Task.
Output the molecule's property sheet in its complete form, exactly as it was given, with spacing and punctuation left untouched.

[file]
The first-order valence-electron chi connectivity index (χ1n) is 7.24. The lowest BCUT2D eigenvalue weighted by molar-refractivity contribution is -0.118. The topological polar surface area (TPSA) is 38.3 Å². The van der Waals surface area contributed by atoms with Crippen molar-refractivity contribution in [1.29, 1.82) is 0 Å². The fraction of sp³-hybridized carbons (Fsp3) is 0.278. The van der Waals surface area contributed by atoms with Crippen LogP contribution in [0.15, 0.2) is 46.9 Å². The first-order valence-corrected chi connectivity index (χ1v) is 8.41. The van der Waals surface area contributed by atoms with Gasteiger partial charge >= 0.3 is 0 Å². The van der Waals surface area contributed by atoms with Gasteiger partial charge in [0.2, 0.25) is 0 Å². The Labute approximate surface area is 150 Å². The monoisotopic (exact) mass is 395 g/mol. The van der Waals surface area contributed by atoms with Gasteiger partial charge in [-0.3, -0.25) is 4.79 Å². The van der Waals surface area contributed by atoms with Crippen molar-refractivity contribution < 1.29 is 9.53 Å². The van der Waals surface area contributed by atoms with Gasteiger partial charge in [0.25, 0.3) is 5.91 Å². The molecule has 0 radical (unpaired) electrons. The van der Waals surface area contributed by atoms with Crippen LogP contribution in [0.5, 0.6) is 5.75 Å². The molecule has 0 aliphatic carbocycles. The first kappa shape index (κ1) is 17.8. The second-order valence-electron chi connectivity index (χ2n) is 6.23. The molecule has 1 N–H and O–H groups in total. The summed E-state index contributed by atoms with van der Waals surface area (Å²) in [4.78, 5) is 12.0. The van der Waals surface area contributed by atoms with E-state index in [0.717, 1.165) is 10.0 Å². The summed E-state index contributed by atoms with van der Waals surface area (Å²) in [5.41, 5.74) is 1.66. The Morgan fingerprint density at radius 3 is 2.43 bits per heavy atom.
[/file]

The first-order valence-electron chi connectivity index (χ1n) is 7.24. The lowest BCUT2D eigenvalue weighted by molar-refractivity contribution is -0.118. The topological polar surface area (TPSA) is 38.3 Å². The van der Waals surface area contributed by atoms with Crippen molar-refractivity contribution in [1.29, 1.82) is 0 Å². The fraction of sp³-hybridized carbons (Fsp3) is 0.278. The van der Waals surface area contributed by atoms with Crippen LogP contribution in [0.15, 0.2) is 46.9 Å². The first-order valence-corrected chi connectivity index (χ1v) is 8.41. The van der Waals surface area contributed by atoms with Gasteiger partial charge >= 0.3 is 0 Å². The van der Waals surface area contributed by atoms with Gasteiger partial charge in [0.2, 0.25) is 0 Å². The Labute approximate surface area is 150 Å². The monoisotopic (exact) mass is 395 g/mol. The van der Waals surface area contributed by atoms with Gasteiger partial charge in [-0.3, -0.25) is 4.79 Å². The van der Waals surface area contributed by atoms with Crippen molar-refractivity contribution < 1.29 is 9.53 Å². The van der Waals surface area contributed by atoms with Gasteiger partial charge in [0.25, 0.3) is 5.91 Å². The molecule has 0 radical (unpaired) electrons. The van der Waals surface area contributed by atoms with Crippen LogP contribution in [0.5, 0.6) is 5.75 Å². The molecule has 0 aliphatic carbocycles. The first kappa shape index (κ1) is 17.8. The second-order valence-electron chi connectivity index (χ2n) is 6.23. The molecule has 1 N–H and O–H groups in total. The summed E-state index contributed by atoms with van der Waals surface area (Å²) in [4.78, 5) is 12.0. The van der Waals surface area contributed by atoms with E-state index in [0.717, 1.165) is 10.0 Å². The summed E-state index contributed by atoms with van der Waals surface area (Å²) in [5.41, 5.74) is 1.66. The Morgan fingerprint density at radius 3 is 2.43 bits per heavy atom.